(Reuters) - The United States got their Gold Cup title defense off to a flying start with a 4-0 win over Guyana in Saint Paul, Minnesota on Tuesday.
The United States opened the scoring in the 28th minute when Weston McKennie delivered a pass to Paul Arriola, who found the back of the net to fire up the crowd at Allianz Field.
Tyler Boyd made it 2-0 in the 51st minute, taking a long pass from Michael Bradley and rifling the ball home despite appearing to be in an offside position.
The tournament is not using Video Assistant Referee (VAR) technology so the play was not reviewed.
Boyd’s goal was the 1,000th scored by the U.S. Men’s National Team, who played their first match in August 1916.
Gyasi Zardes pushed the lead to 3-0 10 minutes into the second half when a deflected shot hit him hard in the face and sailed into the goal. The 27-year-old appeared shaken but continued playing.
Boyd struck again from distance in the 81st minute to complete the rout.
“We knew we had to get started on the right foot and after breaking the ice, we were able to break them down,” Arriola said.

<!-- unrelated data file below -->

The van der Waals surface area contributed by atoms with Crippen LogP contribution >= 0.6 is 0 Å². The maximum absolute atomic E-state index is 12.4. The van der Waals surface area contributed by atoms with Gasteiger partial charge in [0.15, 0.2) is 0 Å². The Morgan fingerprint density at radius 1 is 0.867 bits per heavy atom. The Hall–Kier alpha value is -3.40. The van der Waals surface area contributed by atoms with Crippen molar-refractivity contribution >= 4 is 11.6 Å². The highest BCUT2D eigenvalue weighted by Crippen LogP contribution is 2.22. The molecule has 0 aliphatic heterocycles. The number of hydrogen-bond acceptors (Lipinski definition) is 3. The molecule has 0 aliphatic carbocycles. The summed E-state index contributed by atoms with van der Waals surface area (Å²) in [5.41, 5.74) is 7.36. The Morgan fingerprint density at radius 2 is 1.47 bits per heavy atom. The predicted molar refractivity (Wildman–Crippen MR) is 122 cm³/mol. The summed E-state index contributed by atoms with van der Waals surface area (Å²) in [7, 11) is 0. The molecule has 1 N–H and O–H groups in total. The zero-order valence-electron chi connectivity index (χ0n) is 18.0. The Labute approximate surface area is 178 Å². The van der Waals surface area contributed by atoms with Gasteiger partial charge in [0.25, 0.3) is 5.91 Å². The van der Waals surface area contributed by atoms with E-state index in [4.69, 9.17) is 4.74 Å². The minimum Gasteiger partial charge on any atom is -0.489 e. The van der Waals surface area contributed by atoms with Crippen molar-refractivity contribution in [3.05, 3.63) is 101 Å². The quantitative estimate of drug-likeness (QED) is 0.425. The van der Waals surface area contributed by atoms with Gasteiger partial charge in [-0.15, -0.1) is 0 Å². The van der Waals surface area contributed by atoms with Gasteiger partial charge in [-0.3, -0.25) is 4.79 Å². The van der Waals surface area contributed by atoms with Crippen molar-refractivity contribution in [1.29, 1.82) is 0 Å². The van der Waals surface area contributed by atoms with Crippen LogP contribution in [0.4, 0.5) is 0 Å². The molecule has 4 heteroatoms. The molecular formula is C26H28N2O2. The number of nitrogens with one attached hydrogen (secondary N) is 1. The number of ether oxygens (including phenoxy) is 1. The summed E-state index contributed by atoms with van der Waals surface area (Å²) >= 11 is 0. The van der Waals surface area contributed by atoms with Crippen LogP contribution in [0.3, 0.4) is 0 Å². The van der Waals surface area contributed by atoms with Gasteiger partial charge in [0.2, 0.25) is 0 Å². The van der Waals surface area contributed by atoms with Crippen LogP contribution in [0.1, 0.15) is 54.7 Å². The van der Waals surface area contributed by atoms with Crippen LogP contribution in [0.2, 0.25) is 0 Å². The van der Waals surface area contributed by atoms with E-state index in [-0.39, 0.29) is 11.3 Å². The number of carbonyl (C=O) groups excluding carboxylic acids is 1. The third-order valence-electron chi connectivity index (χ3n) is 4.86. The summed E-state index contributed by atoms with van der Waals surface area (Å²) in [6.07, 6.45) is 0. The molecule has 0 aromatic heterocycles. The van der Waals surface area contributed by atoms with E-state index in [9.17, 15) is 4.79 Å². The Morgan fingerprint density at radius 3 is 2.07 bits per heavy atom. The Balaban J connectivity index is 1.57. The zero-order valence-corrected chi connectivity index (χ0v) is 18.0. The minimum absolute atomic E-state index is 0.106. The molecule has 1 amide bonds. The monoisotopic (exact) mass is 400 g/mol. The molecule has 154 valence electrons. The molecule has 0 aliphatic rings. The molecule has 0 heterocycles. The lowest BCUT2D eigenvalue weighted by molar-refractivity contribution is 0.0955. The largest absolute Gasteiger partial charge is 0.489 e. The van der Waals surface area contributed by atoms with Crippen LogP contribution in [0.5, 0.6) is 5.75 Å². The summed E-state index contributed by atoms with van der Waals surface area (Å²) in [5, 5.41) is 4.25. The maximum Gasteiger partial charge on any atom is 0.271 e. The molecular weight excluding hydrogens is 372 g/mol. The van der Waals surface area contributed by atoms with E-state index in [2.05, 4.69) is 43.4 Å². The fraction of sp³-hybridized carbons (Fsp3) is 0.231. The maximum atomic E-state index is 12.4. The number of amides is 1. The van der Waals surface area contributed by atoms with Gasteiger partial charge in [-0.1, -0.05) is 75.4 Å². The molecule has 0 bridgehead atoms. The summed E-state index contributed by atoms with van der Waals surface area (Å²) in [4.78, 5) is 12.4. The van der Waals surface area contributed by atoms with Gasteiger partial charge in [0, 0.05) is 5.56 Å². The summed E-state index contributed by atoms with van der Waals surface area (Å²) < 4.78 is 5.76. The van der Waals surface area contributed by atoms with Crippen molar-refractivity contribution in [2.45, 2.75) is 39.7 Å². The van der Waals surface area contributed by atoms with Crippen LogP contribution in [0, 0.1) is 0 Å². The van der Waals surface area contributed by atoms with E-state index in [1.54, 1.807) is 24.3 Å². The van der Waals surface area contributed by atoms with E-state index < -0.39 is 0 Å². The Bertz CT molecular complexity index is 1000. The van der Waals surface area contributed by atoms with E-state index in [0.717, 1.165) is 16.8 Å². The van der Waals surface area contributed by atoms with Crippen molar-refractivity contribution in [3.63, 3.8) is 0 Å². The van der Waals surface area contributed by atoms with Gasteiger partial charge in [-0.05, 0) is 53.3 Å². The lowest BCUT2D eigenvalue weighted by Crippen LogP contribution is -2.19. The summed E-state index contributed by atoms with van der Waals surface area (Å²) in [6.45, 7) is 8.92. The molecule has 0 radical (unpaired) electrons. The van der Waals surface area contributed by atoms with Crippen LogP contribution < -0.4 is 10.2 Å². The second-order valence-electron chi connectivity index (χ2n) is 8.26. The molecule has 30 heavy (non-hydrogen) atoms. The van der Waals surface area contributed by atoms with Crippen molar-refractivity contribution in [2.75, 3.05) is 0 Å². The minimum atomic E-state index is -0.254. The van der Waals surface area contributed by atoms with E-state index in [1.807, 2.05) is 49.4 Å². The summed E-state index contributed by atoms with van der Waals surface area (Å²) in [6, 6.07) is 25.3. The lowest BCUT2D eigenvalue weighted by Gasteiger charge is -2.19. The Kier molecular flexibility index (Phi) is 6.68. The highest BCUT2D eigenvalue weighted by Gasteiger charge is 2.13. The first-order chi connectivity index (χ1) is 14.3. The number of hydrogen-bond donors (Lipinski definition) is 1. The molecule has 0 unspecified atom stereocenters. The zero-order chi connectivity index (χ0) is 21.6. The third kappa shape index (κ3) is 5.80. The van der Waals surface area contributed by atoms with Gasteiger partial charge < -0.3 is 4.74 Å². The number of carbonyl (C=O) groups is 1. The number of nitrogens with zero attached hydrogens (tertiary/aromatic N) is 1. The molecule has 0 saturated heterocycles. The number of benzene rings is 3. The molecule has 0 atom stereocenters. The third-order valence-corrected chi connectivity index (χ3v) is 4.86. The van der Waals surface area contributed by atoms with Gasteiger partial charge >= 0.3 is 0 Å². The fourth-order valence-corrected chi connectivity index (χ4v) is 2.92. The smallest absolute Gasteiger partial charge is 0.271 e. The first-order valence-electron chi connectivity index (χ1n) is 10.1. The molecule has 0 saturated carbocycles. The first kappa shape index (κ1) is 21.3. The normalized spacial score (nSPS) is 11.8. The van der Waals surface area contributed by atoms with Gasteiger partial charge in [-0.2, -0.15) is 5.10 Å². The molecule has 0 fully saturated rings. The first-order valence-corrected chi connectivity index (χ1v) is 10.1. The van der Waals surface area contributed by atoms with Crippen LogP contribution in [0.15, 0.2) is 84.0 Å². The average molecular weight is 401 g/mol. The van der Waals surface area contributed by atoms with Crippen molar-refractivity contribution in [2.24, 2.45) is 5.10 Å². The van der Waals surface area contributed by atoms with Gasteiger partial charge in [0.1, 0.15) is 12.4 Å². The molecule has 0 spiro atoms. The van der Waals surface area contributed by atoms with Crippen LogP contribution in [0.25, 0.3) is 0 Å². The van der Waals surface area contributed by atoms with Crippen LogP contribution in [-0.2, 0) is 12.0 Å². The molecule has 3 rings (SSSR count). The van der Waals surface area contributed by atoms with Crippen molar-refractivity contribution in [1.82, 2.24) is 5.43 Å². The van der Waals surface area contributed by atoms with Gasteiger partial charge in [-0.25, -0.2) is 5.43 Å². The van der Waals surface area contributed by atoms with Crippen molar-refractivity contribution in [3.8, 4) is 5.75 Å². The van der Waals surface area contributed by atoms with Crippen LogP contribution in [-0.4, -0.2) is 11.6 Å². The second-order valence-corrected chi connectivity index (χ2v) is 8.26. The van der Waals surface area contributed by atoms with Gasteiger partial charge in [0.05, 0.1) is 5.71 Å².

“The most important thing was to win with confidence and clarity and I think we did that today. It’s a great start for us but it’s just one game.”
The victory, which came on the back of two defeats in friendlies against Jamaica and Venezuela, was the biggest yet for U.S. head coach Gregg Berhalter, who was hired in December after the United States failed to make last year’s World Cup.
One concern for the team was a left hamstring injury suffered by 20-year-old midfielder McKennie late in the game.
The United States next face Trinidad and Tobago in Cleveland on Saturday.
It will be the first meeting between the two since Trinidad and Tobago’s victory in October 2017 ended the United States’ qualification campaign for the World Cup in Russia.
In the other Group D game, Guyana will face Panama, who defeated Trinidad and Tobago 2-0 earlier in the day.
The United States are looking for their seventh Gold Cup title while Guyana are making their first appearance at the competition, which is held every two years and crowns the continental champion of North America, Central America and the Caribbean.
Reporting by Rory Carroll, editing by Sudipto Ganguly/Peter Rutherford